• (1) An athletic field, including any appurtenant facilities such as restrooms, during an organized athletic event if the field had been scheduled for use with the municipality or county office responsible for operation of the park or recreational area.
  • (2) A swimming pool, including any appurtenant facilities used for dressing, storage of personal items, or other uses relating to the swimming pool.
  • (3) A facility used for athletic events, including, but not limited to, a gymnasium.

(d) For the purposes of this section, the term "recreational facilities" does not include any greenway, designated biking or walking path, an area that is customarily used as a walkway or bike path although not specifically designated for such use, open areas or fields where athletic events may occur unless the area qualifies as an "athletic field" pursuant to subdivision (1) of subsection (c) of this section, and any other area that is not specifically described in subsection (c) of this section.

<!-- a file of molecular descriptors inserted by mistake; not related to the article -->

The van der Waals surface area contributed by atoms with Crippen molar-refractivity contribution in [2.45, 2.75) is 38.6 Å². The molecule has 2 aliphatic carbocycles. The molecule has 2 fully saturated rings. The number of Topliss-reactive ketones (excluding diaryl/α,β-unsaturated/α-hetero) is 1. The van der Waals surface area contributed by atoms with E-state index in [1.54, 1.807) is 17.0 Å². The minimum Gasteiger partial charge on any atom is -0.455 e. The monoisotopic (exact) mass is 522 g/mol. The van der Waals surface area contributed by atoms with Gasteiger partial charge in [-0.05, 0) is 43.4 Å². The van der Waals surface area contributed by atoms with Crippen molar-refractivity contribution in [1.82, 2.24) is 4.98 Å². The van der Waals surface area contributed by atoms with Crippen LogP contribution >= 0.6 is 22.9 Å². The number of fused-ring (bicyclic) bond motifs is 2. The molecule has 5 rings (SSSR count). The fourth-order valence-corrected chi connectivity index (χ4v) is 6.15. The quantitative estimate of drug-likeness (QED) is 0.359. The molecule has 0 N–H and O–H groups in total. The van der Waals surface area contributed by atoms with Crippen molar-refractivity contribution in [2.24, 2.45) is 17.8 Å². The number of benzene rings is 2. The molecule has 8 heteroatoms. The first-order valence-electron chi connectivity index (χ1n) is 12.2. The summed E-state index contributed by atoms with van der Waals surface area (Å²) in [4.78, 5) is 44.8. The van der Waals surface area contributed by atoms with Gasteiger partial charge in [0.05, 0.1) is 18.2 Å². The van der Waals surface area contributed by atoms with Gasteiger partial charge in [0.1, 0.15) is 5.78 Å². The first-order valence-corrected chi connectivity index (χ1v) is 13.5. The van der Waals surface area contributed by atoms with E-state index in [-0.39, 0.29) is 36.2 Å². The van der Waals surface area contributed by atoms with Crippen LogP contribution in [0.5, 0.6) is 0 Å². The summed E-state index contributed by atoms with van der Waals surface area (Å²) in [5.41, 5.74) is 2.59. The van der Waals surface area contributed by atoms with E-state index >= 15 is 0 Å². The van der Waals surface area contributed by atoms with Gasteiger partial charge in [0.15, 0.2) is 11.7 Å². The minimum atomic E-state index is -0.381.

Despite this legislation being in place, many buildings still maintain 'gun free zone' signs on the entrances to the property, thus rendering them merely voluntary. Examples of this still being commonplace are Crabtree Creek Trail or buildings within Pullen Park, Raleigh. Some local governments have begun to amend their local ordinances to comply with state law.[33]

Open carry[edit]